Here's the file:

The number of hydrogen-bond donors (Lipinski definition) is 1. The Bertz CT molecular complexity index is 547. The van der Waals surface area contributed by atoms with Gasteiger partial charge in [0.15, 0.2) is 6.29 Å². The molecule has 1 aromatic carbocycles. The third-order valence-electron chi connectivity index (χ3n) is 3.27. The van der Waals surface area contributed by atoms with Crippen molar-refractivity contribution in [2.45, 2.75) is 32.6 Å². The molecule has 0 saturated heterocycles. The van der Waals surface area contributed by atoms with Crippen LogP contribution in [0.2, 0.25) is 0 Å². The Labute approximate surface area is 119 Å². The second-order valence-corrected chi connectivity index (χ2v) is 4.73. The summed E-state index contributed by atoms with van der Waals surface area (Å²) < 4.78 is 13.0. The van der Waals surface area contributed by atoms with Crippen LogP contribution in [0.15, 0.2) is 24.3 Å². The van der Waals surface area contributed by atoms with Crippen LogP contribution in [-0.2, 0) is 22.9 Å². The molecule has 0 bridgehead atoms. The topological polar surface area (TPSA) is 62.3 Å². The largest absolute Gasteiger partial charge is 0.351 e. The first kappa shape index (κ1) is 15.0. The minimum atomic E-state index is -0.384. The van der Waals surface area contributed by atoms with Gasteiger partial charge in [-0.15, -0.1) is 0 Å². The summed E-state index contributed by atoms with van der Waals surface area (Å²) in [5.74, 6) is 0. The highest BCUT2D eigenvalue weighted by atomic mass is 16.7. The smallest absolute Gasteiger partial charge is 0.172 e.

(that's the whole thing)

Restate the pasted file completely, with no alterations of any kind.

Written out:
The number of hydrogen-bond donors (Lipinski definition) is 1. The Bertz CT molecular complexity index is 547. The van der Waals surface area contributed by atoms with Gasteiger partial charge in [0.15, 0.2) is 6.29 Å². The molecule has 1 aromatic carbocycles. The third-order valence-electron chi connectivity index (χ3n) is 3.27. The van der Waals surface area contributed by atoms with Crippen molar-refractivity contribution in [2.45, 2.75) is 32.6 Å². The molecule has 0 saturated heterocycles. The van der Waals surface area contributed by atoms with Crippen LogP contribution in [0.2, 0.25) is 0 Å². The Labute approximate surface area is 119 Å². The second-order valence-corrected chi connectivity index (χ2v) is 4.73. The summed E-state index contributed by atoms with van der Waals surface area (Å²) < 4.78 is 13.0. The van der Waals surface area contributed by atoms with Crippen LogP contribution in [0.15, 0.2) is 24.3 Å². The van der Waals surface area contributed by atoms with Crippen LogP contribution in [-0.2, 0) is 22.9 Å². The molecule has 0 bridgehead atoms. The topological polar surface area (TPSA) is 62.3 Å². The largest absolute Gasteiger partial charge is 0.351 e. The first kappa shape index (κ1) is 15.0. The minimum atomic E-state index is -0.384. The van der Waals surface area contributed by atoms with Gasteiger partial charge in [-0.15, -0.1) is 0 Å². The summed E-state index contributed by atoms with van der Waals surface area (Å²) in [5.74, 6) is 0. The highest BCUT2D eigenvalue weighted by atomic mass is 16.7. The smallest absolute Gasteiger partial charge is 0.172 e.